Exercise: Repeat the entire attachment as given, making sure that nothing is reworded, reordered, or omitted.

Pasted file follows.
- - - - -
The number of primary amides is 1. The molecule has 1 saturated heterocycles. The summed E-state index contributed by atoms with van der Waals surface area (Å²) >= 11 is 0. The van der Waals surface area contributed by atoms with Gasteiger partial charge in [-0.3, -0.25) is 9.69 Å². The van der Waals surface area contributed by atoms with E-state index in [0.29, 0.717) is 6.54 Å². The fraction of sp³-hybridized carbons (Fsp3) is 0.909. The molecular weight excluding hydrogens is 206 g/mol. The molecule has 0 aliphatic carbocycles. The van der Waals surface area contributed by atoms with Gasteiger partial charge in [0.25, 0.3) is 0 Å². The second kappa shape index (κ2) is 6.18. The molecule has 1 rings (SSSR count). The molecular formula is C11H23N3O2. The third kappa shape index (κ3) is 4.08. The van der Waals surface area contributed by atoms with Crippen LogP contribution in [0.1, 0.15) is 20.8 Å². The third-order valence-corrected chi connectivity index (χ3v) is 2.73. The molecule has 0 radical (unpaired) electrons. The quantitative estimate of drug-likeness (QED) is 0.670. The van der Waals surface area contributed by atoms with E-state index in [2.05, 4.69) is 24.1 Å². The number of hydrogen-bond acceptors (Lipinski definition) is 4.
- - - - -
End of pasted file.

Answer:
The number of primary amides is 1. The molecule has 1 saturated heterocycles. The summed E-state index contributed by atoms with van der Waals surface area (Å²) >= 11 is 0. The van der Waals surface area contributed by atoms with Gasteiger partial charge in [-0.3, -0.25) is 9.69 Å². The van der Waals surface area contributed by atoms with E-state index in [0.29, 0.717) is 6.54 Å². The fraction of sp³-hybridized carbons (Fsp3) is 0.909. The molecular weight excluding hydrogens is 206 g/mol. The molecule has 0 aliphatic carbocycles. The van der Waals surface area contributed by atoms with Gasteiger partial charge in [0.25, 0.3) is 0 Å². The second kappa shape index (κ2) is 6.18. The molecule has 1 rings (SSSR count). The molecular formula is C11H23N3O2. The third kappa shape index (κ3) is 4.08. The van der Waals surface area contributed by atoms with Crippen LogP contribution in [0.1, 0.15) is 20.8 Å². The third-order valence-corrected chi connectivity index (χ3v) is 2.73. The molecule has 0 radical (unpaired) electrons. The quantitative estimate of drug-likeness (QED) is 0.670. The van der Waals surface area contributed by atoms with E-state index in [2.05, 4.69) is 24.1 Å². The number of hydrogen-bond acceptors (Lipinski definition) is 4.